mesorah's comments as informative but not authoritative material?

To add more baalei mesorah to the list of those who would make a
different choice than the Rambam: The Chinukh's discussion of "lo sasur"
bizman hazeh, the Arukh haShulchan's statement that pesaq is only to
prevent two Toros, not that one is wrong. Which he then relates to a
zaqein mamre, who refuses to bring unity -- not about bowing to truth.
(Which in turn echos much of the Chunukh's "lo sasur".)

IOW, we do halakhah in a fundamentally different way than how the
Rambam describes what he did in the Yad.

Another mashal: The Qetzos was a very innovative thinker, and when
you learn his material, you are left thinking he presented what is
obviously the truth. However, because he was such a mechadeish, rather
than connecting to the stream and acounting for the authority given a
shitah by being the norm, how much impact (if any) did he have to the
world of pesaq?

Tir'u baTov!

Micha Berger             Every second is a totally new world,
mi...@aishdas.org        and no moment is like any other.
http://www.aishdas.org           - Rabbi Chaim Vital
Fax: (270) 514-1507

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Message: 8
From: Micha Berger <mi...@aishdas.org>
Date: Thu, 7 Oct 2010 15:09:28 -0400
Re: [Avodah] Truth and the Rambam

On Wed, Oct 06, 2010 at 10:16:36PM -0400, Zvi Lampel wrote:
: The rishonim and acharonim treat "eilu v'eilu" as logically untenable, 
: indeed incomprehensible, if it is taken to mean at face value that 
: contradicting halachos of identical scenarios are both true...

I mentioned the Maharal and R' Tzadoq in previous emails.

Second, you presume we're talking about facts -- the word you use is
even "true" -- not law.

What if HQBH gave us many ways la'alos behar Hashem, and gave us a system
for finding different derakhim up the mountain based on where we are in
relation to the peak, how we see the world, and what kind of climbs we
are more capable of? Wouldn't then both results be equally correct?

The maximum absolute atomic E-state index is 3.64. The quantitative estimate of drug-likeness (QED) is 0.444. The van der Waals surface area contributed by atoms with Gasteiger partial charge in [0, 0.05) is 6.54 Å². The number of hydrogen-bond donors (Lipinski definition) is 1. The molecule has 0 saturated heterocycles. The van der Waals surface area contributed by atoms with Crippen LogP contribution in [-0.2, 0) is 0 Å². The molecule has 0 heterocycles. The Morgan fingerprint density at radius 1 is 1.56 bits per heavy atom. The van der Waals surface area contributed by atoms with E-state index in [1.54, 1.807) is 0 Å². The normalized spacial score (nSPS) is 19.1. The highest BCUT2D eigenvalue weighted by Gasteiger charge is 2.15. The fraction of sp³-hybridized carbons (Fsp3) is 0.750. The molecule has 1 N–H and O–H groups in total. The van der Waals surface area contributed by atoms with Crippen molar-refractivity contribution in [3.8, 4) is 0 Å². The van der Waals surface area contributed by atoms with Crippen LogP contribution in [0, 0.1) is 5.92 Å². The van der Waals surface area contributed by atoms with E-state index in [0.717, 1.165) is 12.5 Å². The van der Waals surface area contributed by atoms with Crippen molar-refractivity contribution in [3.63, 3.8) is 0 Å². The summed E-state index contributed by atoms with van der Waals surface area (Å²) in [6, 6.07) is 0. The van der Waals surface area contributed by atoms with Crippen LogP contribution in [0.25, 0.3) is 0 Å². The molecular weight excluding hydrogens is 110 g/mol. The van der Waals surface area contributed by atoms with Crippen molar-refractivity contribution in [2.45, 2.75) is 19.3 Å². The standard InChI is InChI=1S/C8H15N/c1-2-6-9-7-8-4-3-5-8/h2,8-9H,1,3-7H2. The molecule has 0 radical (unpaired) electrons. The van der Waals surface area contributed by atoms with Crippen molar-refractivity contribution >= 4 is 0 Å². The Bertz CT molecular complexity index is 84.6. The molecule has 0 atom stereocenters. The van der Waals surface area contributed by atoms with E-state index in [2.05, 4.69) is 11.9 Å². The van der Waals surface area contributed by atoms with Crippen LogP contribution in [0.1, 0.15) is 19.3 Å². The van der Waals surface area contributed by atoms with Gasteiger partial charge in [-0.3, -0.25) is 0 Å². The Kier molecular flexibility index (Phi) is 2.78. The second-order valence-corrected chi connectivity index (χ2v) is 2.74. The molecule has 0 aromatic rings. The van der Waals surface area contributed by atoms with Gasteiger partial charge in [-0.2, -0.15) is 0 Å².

: (Two blind men who, by feeling different parts of an elephant, each come 
: to a different conclusion about what the totality of the elephant is, 
: are both wrong. If each admits that the part he is feeling is a 
: different one, and therefore has different characteristics than that 
: felt and described by his fellow blind man, then each realizes that they 
: are not arguing, and will not think that the characteristics he 
: perceives form a kushya against what the other is describing.)

Simplifying models aren't "wrong", they are just "incomplete". IOW,
what if the blind man who felt its ear doesn't say "the elephant is like
a fan", but "the part of the elephant which I can relate is fan-like,
so I will use that approach to get closer to her."

A different mashal, one more akin to the Maharal...

This world is infintesimal compared to Hashem's emes. Kind of like the way
a 2D image is an infintestimal slice of the 3D object.

I can shine a light on an object and get a shadow on the wall. The shape
of the shadow depends on where I stand in relation to the object. I could
shine a light on the side of a cube to get a square. If I shine it on
a corner, I would get a hexagon.

Is that hexagon any less true than the square?

They are both projections of Divrei Elokim Chaim into this limited

R' Tzadoq (Tzidqas Tzadiq #17) would say that our havanah can get closer
to the full 3D object than the world of po'al can and focuses on that
gap as the point which causes machloqes. But still, the same basic
model applies.

: This is why Chazal refer to forgotten halachos being restored to their 
: [original] status. If something had really been both totally or 
: predominantly tamei and tahor in the identical scenario, depending upon 
: which diffracted view of the original intent one maintains, what was 
: there to restore?
: So whatever is meant by the notion that HQBH's Original Intent 
: (kavayakhol) is diffracted into a spectrum of opinions by the time it 
: reaches the human mind, one cannot deny the fact---held not only by the 
: Rambam but by every rishon in the world, and indeed every Torah 
: source---that Judaism is defined by the transmission of what Moshe 
: Rabbeynu received from Sinai, the laws of which he presented to the 
: people there "as a shulchan aruch." He did not transmit to us 600,000 
: conflicting rulings or conflicting sevaros on each case.

I disagree, especially to this claim of "every rishon in the world, and
indeed every Torah source". MRAH didn't necessarily get every din in "as
a SA", but rather the system by which we can either derive (accumulative)
or create (constitutive) every din.

See the articles I pointed to. RMHalbertal is more of an academic. But
surely you would invest time to see why a RY like RMRosensweig disagrees
with you.

Just to deal with a couple of things they didn't:
: Rabbeynu Peretz on Eruvin 13b prefaces the Midrash (as he refers to it) 
: by asking how one can say "eilu v'eilu divrei Elokim Chaim, since, "if